Conception Problems in the Bitch
British Small Animal Veterinary Congress 2008
Angelika von Heimendahl, DVM, MScAg, BVM(Berlin), DECAR, MRCVS
Veterinary Reproduction Service, Clarendon Street Veterinary Surgery

Conception problems in the bitch can occur at different stages of the reproductive cycle and have varied causes ranging from behavioural to endocrinological. The most important help to the clinician is to establish the history of the animal, including methods used to monitor ovulation, quality of mating and any subsequent observations the breeder might have made. This will make it easier to direct diagnostics to the right area, resulting in higher success rates and lower costs.

This talk will outline the most common causes for conception problems rather than give a complete overview.

Failure to Show Oestrus at Normal Times

Never Shown Any Oestrus

Females should have started cycling by the time they are 24 months old. In some working dogs this may be a little later if maturation time coincides with intense use and weight loss. Puberty is induced through a combination of age, weight and small amounts of excess body fat. It is important to assess the bitch for any visual clues such as vulva-anal distance (intersexed), stunted growth (hypothyroid) or poor nutritional status.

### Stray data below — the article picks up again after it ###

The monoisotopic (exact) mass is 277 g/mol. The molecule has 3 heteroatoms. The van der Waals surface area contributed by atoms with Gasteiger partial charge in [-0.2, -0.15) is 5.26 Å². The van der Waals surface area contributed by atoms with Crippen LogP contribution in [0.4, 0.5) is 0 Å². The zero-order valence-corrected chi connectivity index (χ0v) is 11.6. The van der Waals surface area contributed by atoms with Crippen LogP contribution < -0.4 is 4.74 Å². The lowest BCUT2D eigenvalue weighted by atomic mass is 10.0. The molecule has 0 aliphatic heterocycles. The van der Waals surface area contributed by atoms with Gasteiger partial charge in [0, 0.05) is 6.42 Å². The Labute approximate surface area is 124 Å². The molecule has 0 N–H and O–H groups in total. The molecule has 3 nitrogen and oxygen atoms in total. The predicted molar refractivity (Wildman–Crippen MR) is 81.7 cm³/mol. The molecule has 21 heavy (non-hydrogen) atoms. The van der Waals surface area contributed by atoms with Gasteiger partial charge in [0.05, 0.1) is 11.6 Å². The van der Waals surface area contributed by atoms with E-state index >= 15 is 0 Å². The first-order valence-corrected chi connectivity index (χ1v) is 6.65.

Have dogs ever shown any interest? If there are periods of heightened attention it will be easiest to see the bitch as soon as this occurs and monitor oestradiol and progesterone. If there are no males or no episodes of any change, an ovarian stimulation test should be performed. Make sure the animal has been in continuous ownership and there is no question of an ovariohysterectomy having been performed. In the author's experience late onset of oestrus in bitches is not detrimental to their later fertility.

Long Inter-Oestrus Periods

Inter-oestrus periods of more than 12 months are considered abnormal. This also makes it very difficult for the breeder, as every season has to be 'used' regardless of suitability of time. The long periods of anoestrus in the bitch are controlled by prolactin, and oestrus can usually be induced with prolactin antagonists such as cabergoline (Galastop). Length of treatment depends on how deep the bitch is in anoestrus, and can take from 2-6 weeks. Only around 80% of bitches will respond and the treatment can be quite costly, depending on the size of animal. However, once pro-oestrus has started it is a normal season with normal fertility.